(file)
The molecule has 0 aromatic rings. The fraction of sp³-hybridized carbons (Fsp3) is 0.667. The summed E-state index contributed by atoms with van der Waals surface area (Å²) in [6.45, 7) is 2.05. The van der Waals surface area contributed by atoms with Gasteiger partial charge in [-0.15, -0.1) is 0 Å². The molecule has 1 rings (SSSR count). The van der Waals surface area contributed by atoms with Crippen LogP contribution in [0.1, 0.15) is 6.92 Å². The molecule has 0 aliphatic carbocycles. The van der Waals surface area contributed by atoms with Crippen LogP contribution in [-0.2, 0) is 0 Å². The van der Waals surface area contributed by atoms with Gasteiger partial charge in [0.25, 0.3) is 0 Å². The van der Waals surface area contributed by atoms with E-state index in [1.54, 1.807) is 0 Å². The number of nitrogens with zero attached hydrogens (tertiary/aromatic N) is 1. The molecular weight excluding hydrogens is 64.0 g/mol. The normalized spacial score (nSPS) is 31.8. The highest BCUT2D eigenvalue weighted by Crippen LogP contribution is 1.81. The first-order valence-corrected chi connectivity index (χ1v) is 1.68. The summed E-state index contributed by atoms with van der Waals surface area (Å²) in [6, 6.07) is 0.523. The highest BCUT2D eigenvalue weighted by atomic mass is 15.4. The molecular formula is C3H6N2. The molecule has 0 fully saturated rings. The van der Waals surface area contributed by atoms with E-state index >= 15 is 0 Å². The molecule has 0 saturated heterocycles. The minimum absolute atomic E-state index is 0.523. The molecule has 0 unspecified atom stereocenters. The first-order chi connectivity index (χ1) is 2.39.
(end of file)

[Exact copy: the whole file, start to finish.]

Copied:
The molecule has 0 aromatic rings. The fraction of sp³-hybridized carbons (Fsp3) is 0.667. The summed E-state index contributed by atoms with van der Waals surface area (Å²) in [6.45, 7) is 2.05. The van der Waals surface area contributed by atoms with Gasteiger partial charge in [-0.15, -0.1) is 0 Å². The molecule has 1 rings (SSSR count). The van der Waals surface area contributed by atoms with Crippen LogP contribution in [0.1, 0.15) is 6.92 Å². The molecule has 0 aliphatic carbocycles. The van der Waals surface area contributed by atoms with Crippen LogP contribution in [-0.2, 0) is 0 Å². The van der Waals surface area contributed by atoms with Gasteiger partial charge in [0.25, 0.3) is 0 Å². The van der Waals surface area contributed by atoms with E-state index in [1.54, 1.807) is 0 Å². The number of nitrogens with zero attached hydrogens (tertiary/aromatic N) is 1. The molecular weight excluding hydrogens is 64.0 g/mol. The normalized spacial score (nSPS) is 31.8. The highest BCUT2D eigenvalue weighted by Crippen LogP contribution is 1.81. The first-order valence-corrected chi connectivity index (χ1v) is 1.68. The summed E-state index contributed by atoms with van der Waals surface area (Å²) in [6, 6.07) is 0.523. The highest BCUT2D eigenvalue weighted by atomic mass is 15.4. The molecular formula is C3H6N2. The molecule has 0 fully saturated rings. The van der Waals surface area contributed by atoms with E-state index >= 15 is 0 Å². The molecule has 0 saturated heterocycles. The minimum absolute atomic E-state index is 0.523. The molecule has 0 unspecified atom stereocenters. The first-order chi connectivity index (χ1) is 2.39.